The American Medical Association has adopted a policy formally classifying obesity as a disease, for which a range of medical interventions is required to advance treatment and prevention.
“Recognizing obesity as a disease will help change the way the medical community tackles this complex issue that affects approximately one in three Americans,” AMA board member Patrice Harris, MD, said in a news release.
“The AMA is committed to improving health outcomes and is working to reduce the incidence of cardiovascular disease and type 2 diabetes, which are often linked to obesity.”
The classification is key to encouraging insurance companies to cover a wider range of treatments for obesity and related comorbidities such as type 2 diabetes, according to the American Association of Clinical Endocrinologists, which sponsored the resolution.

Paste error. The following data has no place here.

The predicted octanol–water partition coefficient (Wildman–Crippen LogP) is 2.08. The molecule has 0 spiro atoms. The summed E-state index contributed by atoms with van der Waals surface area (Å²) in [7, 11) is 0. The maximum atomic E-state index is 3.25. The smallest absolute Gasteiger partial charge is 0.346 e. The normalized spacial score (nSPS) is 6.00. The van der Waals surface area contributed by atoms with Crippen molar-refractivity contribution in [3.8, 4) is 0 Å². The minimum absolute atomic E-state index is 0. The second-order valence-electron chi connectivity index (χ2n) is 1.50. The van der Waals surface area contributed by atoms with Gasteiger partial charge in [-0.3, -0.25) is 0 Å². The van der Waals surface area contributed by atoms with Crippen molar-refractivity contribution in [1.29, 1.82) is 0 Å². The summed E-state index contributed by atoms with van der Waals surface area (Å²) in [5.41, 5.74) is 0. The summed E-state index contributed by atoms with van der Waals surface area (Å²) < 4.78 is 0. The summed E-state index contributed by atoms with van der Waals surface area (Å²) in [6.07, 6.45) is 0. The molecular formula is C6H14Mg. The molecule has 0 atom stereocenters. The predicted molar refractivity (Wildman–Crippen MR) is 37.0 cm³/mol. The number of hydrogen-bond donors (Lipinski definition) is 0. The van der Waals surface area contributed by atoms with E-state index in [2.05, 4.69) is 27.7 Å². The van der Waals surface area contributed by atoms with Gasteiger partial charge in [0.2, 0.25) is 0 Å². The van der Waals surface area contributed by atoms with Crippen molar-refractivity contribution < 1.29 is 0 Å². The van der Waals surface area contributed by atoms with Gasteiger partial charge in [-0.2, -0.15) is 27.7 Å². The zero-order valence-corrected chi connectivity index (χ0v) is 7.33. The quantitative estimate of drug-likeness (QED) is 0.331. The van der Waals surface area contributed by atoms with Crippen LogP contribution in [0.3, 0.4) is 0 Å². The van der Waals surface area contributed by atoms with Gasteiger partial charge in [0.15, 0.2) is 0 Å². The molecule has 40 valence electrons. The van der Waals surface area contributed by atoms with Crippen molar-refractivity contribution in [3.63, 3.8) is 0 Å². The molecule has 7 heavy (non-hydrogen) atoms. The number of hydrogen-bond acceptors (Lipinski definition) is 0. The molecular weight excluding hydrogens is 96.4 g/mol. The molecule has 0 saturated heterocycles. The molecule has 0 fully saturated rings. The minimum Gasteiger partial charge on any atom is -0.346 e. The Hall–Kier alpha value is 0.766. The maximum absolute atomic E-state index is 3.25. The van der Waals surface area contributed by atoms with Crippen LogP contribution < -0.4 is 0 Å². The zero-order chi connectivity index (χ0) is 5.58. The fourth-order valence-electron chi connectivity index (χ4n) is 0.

“Past efforts to contain obesity as a social and lifestyle phenomenon have failed and have led the nation to the point of epidemic obesity in our country,” according to the AACE, which noted obesity is estimated to cause at least 112,000 deaths nationwide each year.
The AACE said based on accumulating scientific evidence, it concluded “that the disease of obesity must be addressed using a robust medical model for treatment and prevention that includes lifestyle modifications, medications and surgery together with interventions targeted to public education, behavioral change and the built environment.”